Exposing the mechanisms by which corporations ‘greenwash’ their business practices

Corporate Watch is a small independent not-for-profit research and publishing group which undertakes research on the social and environmental impact of large corporations, particularly multinationals. They aim to expose the mechanisms by which corporations function and the detrimental effects they have on society and the environment as an inevitable result of their current legal structure.

“Corporate Watch is one of the most effective, and least-resourced, campaigning groups in the United Kingdom.  I am constantly impressed by the quality of their research and the accessibility of their reports.” George Monbiot journalist and author

Even though there have been calls for a moratorium on agrofuels around the world and the EU has been forced to reassess its Biofuel Directive investment remains high and production is increasing. It is crucial that the critique of agrofuels remains in the public, political and economic domain towards effective action resisting the adoption of agrofuels. This project aims to extend and expand public debate and campaign action on agrofuels and their illegitimacy. It will provide information and analysis to the growing opposition to agrofuels by producing a series of well researched, accessible and engaging briefings, posters and a map of UK agrofuels. It will aid the building of a critical mass of understanding and action on agrofuels at a time when they are the subject of intense criticism in the media, the UK parliament, the EU and amongst environmental and social justice campaign groups. Well-informed and active opposition to agrofuels can act as leverage to push the UK government and the EU to rescind their agrofuel targets and undermine confidence in and thereby expansion of the agrofuels industry.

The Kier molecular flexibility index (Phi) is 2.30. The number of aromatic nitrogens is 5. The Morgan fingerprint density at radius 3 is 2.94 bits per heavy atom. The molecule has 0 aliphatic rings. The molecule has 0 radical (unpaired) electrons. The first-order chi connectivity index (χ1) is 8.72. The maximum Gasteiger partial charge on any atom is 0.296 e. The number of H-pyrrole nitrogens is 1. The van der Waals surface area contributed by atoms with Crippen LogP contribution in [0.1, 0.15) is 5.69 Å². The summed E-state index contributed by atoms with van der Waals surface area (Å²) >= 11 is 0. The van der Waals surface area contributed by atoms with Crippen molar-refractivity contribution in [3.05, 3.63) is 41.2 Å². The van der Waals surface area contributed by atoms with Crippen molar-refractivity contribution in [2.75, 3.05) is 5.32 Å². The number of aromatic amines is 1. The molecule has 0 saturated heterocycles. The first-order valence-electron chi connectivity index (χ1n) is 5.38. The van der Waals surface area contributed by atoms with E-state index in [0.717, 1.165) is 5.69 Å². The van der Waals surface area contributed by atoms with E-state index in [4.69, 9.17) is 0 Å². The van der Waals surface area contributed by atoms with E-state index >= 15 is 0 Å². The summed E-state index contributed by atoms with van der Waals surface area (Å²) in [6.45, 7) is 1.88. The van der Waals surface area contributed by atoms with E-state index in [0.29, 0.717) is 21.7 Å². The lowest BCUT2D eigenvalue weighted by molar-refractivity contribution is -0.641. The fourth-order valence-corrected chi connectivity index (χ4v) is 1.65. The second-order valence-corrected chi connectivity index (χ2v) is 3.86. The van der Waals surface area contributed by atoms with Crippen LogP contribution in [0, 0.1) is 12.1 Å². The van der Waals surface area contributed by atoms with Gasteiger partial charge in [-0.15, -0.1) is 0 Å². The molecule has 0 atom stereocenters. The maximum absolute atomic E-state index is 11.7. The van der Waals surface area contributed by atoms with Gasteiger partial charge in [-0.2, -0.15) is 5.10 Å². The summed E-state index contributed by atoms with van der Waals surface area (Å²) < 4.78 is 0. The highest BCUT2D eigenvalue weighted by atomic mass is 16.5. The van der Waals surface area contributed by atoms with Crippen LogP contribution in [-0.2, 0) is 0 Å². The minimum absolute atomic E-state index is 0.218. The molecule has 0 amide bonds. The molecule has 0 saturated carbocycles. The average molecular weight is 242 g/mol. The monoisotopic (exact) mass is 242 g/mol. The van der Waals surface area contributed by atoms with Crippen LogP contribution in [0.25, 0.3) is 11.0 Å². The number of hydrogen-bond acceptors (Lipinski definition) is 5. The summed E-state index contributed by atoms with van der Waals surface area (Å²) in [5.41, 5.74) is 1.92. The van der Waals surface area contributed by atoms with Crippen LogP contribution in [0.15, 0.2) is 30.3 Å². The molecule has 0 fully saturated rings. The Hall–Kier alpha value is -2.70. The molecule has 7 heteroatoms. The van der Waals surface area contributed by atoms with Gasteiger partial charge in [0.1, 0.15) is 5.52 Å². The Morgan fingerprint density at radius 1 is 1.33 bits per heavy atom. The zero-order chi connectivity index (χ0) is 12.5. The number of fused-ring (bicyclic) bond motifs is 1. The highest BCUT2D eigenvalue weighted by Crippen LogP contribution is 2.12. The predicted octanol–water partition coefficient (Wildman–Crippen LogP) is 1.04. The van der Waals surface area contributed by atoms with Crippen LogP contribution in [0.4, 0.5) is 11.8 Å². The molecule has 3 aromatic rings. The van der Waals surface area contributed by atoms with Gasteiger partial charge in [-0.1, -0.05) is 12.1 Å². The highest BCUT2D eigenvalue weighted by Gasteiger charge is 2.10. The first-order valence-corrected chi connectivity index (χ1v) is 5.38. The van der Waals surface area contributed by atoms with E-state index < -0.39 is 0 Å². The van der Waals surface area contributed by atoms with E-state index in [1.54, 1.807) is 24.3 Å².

“APE funding will enable Corporate Watch to produce a series of short, illustrated and accessible briefings on the agrofuels industry’s impacts on biodiversity, climate change, food security, along with analysis of the UK corporations involved and UK government policy.” Corporate Watch

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